Tag Archives: Women en Large: Images of Fat Nudes

Photo in Exhibition in Barcelona

I’m delighted that this photo from Women En Large:  Images of Fat Nudes is in The Art of Photography – Barcelona  at the Valid World Hall Gallery. It’s a renowned center for the visual arts.


Although photography first emerged as a technological invention, it was also quickly conceived as an artistic practice as well. Pictorialist photographs in the nineteenth century were created to look like paintings, while advocates of straight photography in the first part of the twentieth century strived for the purely photographic means of creating photographic meaning. Street photographers devoted the medium to capturing the fleeting moment, while in the last part of the twentieth century many photographers turned to staging and directing in order to utilize photography for artistic visual communication. Art photography also includes numerous genres and creative practices from portraiture, landscape and still life to abstract and conceptual photography. In this exhibition we asked contemporary photographers to show how they understand photography as a fine art practice in the twenty first century. — Zsolt Batori, curator of the exhibition.

The diversity of the exhibition is impressive, but so is the breadth of 21st Century photography


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Photo of the Week: Chupoo Douresseau from Women En Large

Laurie says:

The photo of the week is Chupoo Douresseau from Women En Large. Her brilliant text from the book is below. It is as relevant, accurate and righteous in these times, as it was when she wrote it over 25 years ago.


When I think of what it means to be a fat, black woman, I think of my ancestors, women at the lowest rung of society, who were forced to serve, nurture, and give birth to a nation that hates and fears people who look like me. Those women were the invisible foundation used to build other people’s wealth and self-esteem. During slavery in this country, black women and men were used to physically build America. Black women were used as chattels to continuously replenish the slavery populations, as pawns to destroy black men’s self-esteem, and as meat to satisfy white men sexually. These women did not have the luxury to worry about their growing dress size. The life they lived called for big, strong bodies that could endure. Many petite, frail little women just couldn’t (and didn’t) survive the brutishness of living in America.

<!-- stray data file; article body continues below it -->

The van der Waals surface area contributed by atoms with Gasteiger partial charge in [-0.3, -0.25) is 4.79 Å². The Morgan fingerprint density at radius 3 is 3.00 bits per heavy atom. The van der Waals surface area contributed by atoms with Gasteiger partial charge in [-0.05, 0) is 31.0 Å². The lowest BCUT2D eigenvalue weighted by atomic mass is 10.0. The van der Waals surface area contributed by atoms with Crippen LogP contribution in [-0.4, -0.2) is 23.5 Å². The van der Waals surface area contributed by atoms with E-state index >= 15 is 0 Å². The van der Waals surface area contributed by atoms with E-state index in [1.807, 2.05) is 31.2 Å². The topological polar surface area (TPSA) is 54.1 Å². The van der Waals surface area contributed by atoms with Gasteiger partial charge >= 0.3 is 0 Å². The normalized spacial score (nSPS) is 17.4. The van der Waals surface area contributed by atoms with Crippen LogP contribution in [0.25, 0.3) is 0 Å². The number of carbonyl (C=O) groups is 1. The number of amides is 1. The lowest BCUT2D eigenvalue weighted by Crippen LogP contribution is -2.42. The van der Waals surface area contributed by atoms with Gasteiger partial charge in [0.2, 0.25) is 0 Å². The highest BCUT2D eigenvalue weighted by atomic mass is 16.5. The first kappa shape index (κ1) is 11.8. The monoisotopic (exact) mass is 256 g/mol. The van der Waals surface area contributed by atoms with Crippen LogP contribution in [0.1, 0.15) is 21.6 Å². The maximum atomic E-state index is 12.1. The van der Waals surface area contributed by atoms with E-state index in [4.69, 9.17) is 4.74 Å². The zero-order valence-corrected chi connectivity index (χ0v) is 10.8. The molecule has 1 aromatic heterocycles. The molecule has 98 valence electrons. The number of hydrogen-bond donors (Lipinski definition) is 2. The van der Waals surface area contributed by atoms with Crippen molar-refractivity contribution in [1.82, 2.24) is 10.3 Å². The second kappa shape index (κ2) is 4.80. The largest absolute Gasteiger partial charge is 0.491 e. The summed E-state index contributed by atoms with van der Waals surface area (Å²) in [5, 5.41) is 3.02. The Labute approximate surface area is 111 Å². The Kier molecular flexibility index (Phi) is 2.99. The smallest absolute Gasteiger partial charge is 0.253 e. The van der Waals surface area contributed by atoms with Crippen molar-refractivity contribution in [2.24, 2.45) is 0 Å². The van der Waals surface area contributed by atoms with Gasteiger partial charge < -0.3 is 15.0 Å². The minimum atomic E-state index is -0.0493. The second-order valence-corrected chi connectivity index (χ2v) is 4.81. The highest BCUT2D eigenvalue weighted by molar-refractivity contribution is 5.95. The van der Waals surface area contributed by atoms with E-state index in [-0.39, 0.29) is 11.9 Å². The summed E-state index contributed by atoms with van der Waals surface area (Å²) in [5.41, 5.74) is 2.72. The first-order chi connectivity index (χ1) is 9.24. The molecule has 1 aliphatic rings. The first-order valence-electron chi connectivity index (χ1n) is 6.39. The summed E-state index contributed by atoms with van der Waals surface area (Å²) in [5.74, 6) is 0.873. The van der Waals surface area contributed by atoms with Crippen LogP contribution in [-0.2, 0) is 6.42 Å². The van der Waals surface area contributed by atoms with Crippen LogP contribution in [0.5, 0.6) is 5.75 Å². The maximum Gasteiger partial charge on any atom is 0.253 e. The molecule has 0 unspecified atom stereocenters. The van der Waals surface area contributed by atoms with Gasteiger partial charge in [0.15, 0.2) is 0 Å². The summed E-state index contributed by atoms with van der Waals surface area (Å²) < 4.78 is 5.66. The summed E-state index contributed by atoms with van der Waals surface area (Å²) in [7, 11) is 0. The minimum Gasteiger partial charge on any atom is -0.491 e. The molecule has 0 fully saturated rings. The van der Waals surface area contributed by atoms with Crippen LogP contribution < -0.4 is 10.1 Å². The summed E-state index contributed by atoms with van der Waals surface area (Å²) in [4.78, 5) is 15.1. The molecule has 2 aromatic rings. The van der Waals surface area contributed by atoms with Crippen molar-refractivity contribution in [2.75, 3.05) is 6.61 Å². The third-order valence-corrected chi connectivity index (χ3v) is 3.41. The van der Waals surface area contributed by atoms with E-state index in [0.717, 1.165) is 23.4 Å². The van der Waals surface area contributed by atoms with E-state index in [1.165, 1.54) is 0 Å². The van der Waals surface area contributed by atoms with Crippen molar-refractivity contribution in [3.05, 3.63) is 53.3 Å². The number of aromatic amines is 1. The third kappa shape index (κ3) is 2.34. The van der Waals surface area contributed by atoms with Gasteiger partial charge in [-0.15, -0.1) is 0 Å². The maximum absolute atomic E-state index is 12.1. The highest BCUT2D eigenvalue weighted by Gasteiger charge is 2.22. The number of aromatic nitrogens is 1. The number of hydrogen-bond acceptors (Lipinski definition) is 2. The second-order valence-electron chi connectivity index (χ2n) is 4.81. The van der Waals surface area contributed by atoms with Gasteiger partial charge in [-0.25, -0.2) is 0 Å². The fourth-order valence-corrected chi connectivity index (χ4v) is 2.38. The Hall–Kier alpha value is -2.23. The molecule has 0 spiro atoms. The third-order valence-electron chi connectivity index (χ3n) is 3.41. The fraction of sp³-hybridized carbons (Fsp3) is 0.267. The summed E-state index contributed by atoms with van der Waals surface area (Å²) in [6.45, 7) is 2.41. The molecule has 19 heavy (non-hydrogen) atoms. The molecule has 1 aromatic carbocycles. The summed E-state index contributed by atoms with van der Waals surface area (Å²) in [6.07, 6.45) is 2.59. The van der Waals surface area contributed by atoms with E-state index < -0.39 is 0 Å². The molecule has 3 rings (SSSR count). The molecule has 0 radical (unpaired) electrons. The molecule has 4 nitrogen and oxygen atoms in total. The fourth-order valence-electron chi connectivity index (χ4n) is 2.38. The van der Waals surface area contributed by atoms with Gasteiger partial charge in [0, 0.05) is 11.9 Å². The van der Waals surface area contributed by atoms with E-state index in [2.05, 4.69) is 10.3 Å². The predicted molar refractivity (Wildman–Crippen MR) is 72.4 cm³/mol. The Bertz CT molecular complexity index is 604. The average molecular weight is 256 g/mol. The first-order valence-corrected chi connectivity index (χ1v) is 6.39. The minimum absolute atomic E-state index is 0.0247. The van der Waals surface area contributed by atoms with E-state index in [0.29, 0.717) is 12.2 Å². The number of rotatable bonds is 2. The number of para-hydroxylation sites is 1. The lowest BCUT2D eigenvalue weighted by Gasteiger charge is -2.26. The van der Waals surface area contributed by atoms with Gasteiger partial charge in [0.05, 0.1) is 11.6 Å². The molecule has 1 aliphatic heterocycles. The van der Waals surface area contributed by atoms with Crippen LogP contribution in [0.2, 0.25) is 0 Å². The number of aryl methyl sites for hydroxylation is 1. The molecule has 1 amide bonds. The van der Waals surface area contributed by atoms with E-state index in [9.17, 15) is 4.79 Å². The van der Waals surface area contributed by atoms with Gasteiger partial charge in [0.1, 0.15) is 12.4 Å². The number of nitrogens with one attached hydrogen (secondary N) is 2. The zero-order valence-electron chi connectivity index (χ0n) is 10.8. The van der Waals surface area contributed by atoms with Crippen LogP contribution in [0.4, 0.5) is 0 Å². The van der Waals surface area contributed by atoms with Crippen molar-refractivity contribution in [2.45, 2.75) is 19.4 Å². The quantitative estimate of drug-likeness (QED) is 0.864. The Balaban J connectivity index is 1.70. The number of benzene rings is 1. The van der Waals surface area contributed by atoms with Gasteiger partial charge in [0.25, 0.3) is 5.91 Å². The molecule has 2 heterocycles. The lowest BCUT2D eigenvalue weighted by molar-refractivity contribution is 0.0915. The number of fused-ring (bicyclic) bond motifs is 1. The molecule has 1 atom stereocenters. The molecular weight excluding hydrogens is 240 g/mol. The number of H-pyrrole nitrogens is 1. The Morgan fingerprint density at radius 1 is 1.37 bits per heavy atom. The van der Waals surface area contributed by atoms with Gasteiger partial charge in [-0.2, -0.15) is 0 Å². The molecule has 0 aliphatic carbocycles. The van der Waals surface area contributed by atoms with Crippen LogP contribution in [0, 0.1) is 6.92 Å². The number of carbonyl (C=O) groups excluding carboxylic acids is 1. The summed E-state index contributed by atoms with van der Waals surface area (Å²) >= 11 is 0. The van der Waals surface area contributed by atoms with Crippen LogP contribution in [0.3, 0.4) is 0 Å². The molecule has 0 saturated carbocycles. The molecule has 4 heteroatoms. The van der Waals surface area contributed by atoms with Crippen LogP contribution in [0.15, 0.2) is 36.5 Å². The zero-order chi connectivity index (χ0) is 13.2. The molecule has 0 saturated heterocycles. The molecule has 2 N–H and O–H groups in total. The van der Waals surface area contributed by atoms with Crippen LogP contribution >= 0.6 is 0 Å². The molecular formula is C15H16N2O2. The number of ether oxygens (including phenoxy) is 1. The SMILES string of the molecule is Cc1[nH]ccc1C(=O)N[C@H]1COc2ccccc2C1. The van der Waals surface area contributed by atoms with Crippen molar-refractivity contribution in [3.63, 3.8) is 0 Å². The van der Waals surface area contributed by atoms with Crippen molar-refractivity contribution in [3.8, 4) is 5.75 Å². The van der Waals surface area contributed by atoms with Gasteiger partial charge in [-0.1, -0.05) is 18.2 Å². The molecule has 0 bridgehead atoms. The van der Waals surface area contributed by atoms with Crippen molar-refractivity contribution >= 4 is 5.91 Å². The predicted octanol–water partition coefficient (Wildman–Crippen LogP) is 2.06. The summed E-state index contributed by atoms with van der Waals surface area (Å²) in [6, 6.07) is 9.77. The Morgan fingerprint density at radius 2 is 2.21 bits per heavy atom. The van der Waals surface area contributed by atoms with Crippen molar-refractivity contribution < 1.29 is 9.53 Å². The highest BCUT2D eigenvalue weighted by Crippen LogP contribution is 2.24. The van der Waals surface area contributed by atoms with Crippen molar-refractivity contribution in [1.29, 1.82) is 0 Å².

These facts may seem like ancient history to some, but it’s been less than forty years since white people decided it was all right for black people to sit next to them at a lunch counter. As a matter of fact, it’s still not okay for fat black people to sit next to whites at a lunch counter. One can say or do just about anything they want to a fat person in public. What makes the abuse different for women of color as opposed to white women is that for black women it’s nothing new.

Most people of color in this country are not living in their natural habitat. Most African and Indigenous people living in America come from a place where geography and climate dictated that the evolution of their bodies’ metabolism be efficient and able to store food to survive in their native environment. As we were introduced to European culture, we immediately began to lose access to the food and remedies we knew.
The percentage of large people in communities of color is much larger than in white communities, and the less we have assimilated to the dominant European culture, the more we are accepted in our own community. I rarely experience discrimination because of fat in the black community. I feel the hatred when I am in public, where white people dominate. Even other black people will ostracize me if we are in a white environment.

So when you ask me about my life as a fat black woman, I have to talk about the many struggles of my people. A black woman is often invisible even in the movements where she is on the front lines. Black males reaped the benefits of the civil rights movement. White women benefit from the women’s movement and affirmative action. Black women are on the bottom of the heap even in these struggles. The realities of our lives are overwhelming, and we still don’t have the luxury of contemplating our growing dress size.

Survival is more important than acceptance.

– Chupoo Douresseau – Women En Large: Images of Fat Nudes 1994